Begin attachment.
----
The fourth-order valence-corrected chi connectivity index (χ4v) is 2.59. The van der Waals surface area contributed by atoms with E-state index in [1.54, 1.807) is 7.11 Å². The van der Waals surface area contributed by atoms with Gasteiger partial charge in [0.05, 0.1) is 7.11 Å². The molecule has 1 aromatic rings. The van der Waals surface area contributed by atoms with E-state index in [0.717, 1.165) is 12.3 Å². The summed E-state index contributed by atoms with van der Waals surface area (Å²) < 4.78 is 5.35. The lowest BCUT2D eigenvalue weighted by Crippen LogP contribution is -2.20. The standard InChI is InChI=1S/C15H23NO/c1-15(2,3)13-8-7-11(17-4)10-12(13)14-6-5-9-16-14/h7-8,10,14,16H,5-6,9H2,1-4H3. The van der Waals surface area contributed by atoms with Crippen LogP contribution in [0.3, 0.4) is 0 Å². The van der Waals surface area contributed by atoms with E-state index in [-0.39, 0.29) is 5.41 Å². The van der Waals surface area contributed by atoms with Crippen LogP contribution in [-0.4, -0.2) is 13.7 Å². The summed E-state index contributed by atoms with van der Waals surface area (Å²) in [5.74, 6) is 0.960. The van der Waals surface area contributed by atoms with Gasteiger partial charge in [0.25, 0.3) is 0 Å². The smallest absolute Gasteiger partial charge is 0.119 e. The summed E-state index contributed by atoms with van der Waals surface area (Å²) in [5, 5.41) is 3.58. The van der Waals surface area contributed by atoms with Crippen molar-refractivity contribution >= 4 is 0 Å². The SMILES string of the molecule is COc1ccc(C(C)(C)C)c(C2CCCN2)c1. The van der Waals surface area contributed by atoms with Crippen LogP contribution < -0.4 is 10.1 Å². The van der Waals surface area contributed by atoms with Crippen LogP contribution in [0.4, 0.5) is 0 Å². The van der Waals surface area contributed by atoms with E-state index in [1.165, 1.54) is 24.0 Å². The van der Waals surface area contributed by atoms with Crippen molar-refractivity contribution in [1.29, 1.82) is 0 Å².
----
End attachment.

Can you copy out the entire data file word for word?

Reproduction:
The fourth-order valence-corrected chi connectivity index (χ4v) is 2.59. The van der Waals surface area contributed by atoms with E-state index in [1.54, 1.807) is 7.11 Å². The van der Waals surface area contributed by atoms with Gasteiger partial charge in [0.05, 0.1) is 7.11 Å². The molecule has 1 aromatic rings. The van der Waals surface area contributed by atoms with E-state index in [0.717, 1.165) is 12.3 Å². The summed E-state index contributed by atoms with van der Waals surface area (Å²) < 4.78 is 5.35. The lowest BCUT2D eigenvalue weighted by Crippen LogP contribution is -2.20. The standard InChI is InChI=1S/C15H23NO/c1-15(2,3)13-8-7-11(17-4)10-12(13)14-6-5-9-16-14/h7-8,10,14,16H,5-6,9H2,1-4H3. The van der Waals surface area contributed by atoms with Crippen LogP contribution in [0.3, 0.4) is 0 Å². The van der Waals surface area contributed by atoms with E-state index in [-0.39, 0.29) is 5.41 Å². The van der Waals surface area contributed by atoms with Crippen LogP contribution in [-0.4, -0.2) is 13.7 Å². The summed E-state index contributed by atoms with van der Waals surface area (Å²) in [5.74, 6) is 0.960. The van der Waals surface area contributed by atoms with Gasteiger partial charge in [0.25, 0.3) is 0 Å². The smallest absolute Gasteiger partial charge is 0.119 e. The summed E-state index contributed by atoms with van der Waals surface area (Å²) in [5, 5.41) is 3.58. The van der Waals surface area contributed by atoms with Crippen molar-refractivity contribution >= 4 is 0 Å². The SMILES string of the molecule is COc1ccc(C(C)(C)C)c(C2CCCN2)c1. The van der Waals surface area contributed by atoms with Crippen LogP contribution < -0.4 is 10.1 Å². The van der Waals surface area contributed by atoms with Crippen LogP contribution in [0.4, 0.5) is 0 Å². The van der Waals surface area contributed by atoms with E-state index in [1.165, 1.54) is 24.0 Å². The van der Waals surface area contributed by atoms with Crippen molar-refractivity contribution in [1.29, 1.82) is 0 Å².